Is Real Estate Still A Good Investment?

Billionaire Andrew Carnegie famously said that 90% of millionaires got their wealth by investing in real estate. We wanted to know: Is this still true? Is investing in real estate always a good idea?

Absolutely! However, real estate investing for the regular investor is not a get rich quick scheme. It would be best if you were consistent, and above all, patient.

Why is real estate a worthy investment? Well, for one, it reduces the overall risk in your investments portfolio and increases the overall returns. I'm not saying real estate is the ONLY investing option that is worthwhile. Not.

You should be investing in other assets, such as stocks, mutual funds, indexes, ETFs, bonds - heck, even have some money in a savings account (although that hardly counts as an investment).

According to these nine Advisors in The Oracles, who made millions by investing in real estate, the answer is a resounding yes. Many investors have traditionally turned to the stock market as a place to put their investing dollars. While stocks are a well-known investment option, not everyone knows that buying real estate is also considered an investment. Under the right circumstances, real estate can be an alternative to stocks, offering lower risk, yielding better returns, and providing greater diversification.

Whether it's planning for retirement, saving for a college fund, or earning residual income, individuals need an investment strategy that fits their budget and needs. Comparing an investment in real estate to buying stocks is the right place to start.

The benefits of investing in real estate are numerous. With well-chosen assets, investors can enjoy predictable cash flow, excellent returns, tax advantages, and diversification—and it's possible to leverage real estate to build wealth.

Are you thinking about investing in real estate? Here's what you need to know about real estate benefits and why real estate is considered a good investment.


Do you have enough for retirement? Financial planners usually use the "25 Times Rule" to determine how much a portfolio should be worth for someone to retire safely. If you need $50,000 a year to live on when you retire, then, using the "25 Times Rule" you should have $1,250,000 in stocks, bonds and mutual funds to retire. Then, at retirement, financial planners begin liquidating these assets using a "4-Percent Rule", which means they liquidate 4 percent of the portfolio each year until it is down to zero after 25 years. If you retire at 65, you better hope you don't live past 90, or you'll be broke.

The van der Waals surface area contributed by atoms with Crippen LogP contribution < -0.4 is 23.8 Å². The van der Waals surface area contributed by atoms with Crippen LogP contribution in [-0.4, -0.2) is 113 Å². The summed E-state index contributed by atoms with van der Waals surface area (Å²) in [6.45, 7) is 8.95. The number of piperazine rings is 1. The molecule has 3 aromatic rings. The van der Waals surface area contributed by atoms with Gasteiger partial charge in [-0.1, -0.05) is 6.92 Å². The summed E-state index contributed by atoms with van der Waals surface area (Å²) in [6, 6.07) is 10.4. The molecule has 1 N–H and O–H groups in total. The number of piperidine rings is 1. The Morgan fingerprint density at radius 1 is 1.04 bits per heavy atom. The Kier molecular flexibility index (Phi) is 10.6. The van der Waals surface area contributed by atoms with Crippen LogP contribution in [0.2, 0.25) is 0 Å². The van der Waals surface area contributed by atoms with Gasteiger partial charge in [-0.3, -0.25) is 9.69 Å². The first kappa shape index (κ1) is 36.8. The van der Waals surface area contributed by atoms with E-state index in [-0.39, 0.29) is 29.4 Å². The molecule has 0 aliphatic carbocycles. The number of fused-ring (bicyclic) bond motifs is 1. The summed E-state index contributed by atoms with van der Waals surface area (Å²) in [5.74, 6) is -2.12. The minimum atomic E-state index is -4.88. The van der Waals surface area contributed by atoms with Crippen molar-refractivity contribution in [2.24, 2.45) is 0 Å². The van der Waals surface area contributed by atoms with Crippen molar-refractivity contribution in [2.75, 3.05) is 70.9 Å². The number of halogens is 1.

Compared to investors who rely on the stock market to accumulate assets for their retirement, real estate investments take a different approach. Suppose you accumulate $2,800,000 in income-producing real estate. In that case, it will pay $50,000 a year in income and continue to appreciate over the years, not only covering you indefinitely but also leaving you something to pass on to your children.


Here's the exciting part; it only takes $700,000 in investment capital to accumulate $2,800,000 in real estate assets. By comparison, it takes about $900,000 in stock investments to achieve a $50,000 per year annual income, assuming that during 30 years of investing both types of investments yield a 4 percent return.


Real estate has many advantages over investing in stocks, bonds or mutual funds. Real estate offers predictable cash flow; it appreciates, thus keeping up with inflation; it provides a higher return because of positive leverage, and it includes equity growth through debt reduction. During retirement, real estate is a self-sustaining asset, while stocks are a self-liquidating asset. Which would you prefer, an independent asset or a self-liquidating asset?


Housing markets around the country have recovered from the recession, but some investors are asking themselves now: Is real estate a good investment? The answer is a resounding "Yes." Residential real estate investing is still one of the financial cornerstones for the middle-class to reap the rewards with minimal investment upfront. Real estate investors reap huge financial paybacks also. The fact is there are so many perks associated with real estate that you can quickly increase your net worth when you learn the art of investing in good properties.


If there were just one rule of successful investing, it would be "start as young as you can." Although we frequently hear this advice as it pertains to the stock market, there are a lot of reasons to consider real estate investing in your twenties, too.


Real estate can be an excellent investment if you take the time to educate yourself about the process and the best ways to get superior returns. However, most people who are interested in buying rental properties or real estate as an investment never do so. People who don't take the time to learn about investing in rental properties are missing out on a great opportunity. I own 11 rental properties that bring in approximately $5,000 a month in cash flow after all my expenses, including mortgage payments.